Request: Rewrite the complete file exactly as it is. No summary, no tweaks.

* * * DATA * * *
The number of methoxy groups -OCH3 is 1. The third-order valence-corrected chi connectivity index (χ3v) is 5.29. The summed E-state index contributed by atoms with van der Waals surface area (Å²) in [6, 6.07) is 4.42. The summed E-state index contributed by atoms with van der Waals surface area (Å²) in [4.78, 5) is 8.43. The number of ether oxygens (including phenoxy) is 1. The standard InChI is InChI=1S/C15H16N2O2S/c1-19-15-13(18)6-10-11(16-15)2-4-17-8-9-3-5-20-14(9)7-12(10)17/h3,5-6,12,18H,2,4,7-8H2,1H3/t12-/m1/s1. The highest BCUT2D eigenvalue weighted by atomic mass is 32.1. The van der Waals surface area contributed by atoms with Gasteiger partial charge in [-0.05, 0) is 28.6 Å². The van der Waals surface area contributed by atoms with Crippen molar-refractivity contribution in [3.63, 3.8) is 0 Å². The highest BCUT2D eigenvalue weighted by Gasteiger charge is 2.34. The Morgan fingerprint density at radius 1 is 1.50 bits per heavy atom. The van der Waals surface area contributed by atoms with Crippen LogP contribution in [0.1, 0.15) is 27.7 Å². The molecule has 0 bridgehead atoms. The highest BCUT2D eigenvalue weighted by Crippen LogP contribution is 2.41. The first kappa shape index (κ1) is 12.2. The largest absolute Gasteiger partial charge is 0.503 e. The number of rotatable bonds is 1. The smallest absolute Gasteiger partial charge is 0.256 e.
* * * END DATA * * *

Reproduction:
The number of methoxy groups -OCH3 is 1. The third-order valence-corrected chi connectivity index (χ3v) is 5.29. The summed E-state index contributed by atoms with van der Waals surface area (Å²) in [6, 6.07) is 4.42. The summed E-state index contributed by atoms with van der Waals surface area (Å²) in [4.78, 5) is 8.43. The number of ether oxygens (including phenoxy) is 1. The standard InChI is InChI=1S/C15H16N2O2S/c1-19-15-13(18)6-10-11(16-15)2-4-17-8-9-3-5-20-14(9)7-12(10)17/h3,5-6,12,18H,2,4,7-8H2,1H3/t12-/m1/s1. The highest BCUT2D eigenvalue weighted by atomic mass is 32.1. The van der Waals surface area contributed by atoms with Gasteiger partial charge in [-0.05, 0) is 28.6 Å². The van der Waals surface area contributed by atoms with Crippen molar-refractivity contribution in [3.63, 3.8) is 0 Å². The highest BCUT2D eigenvalue weighted by Gasteiger charge is 2.34. The Morgan fingerprint density at radius 1 is 1.50 bits per heavy atom. The van der Waals surface area contributed by atoms with Crippen LogP contribution in [0.1, 0.15) is 27.7 Å². The molecule has 0 bridgehead atoms. The highest BCUT2D eigenvalue weighted by Crippen LogP contribution is 2.41. The first kappa shape index (κ1) is 12.2. The largest absolute Gasteiger partial charge is 0.503 e. The number of rotatable bonds is 1. The smallest absolute Gasteiger partial charge is 0.256 e.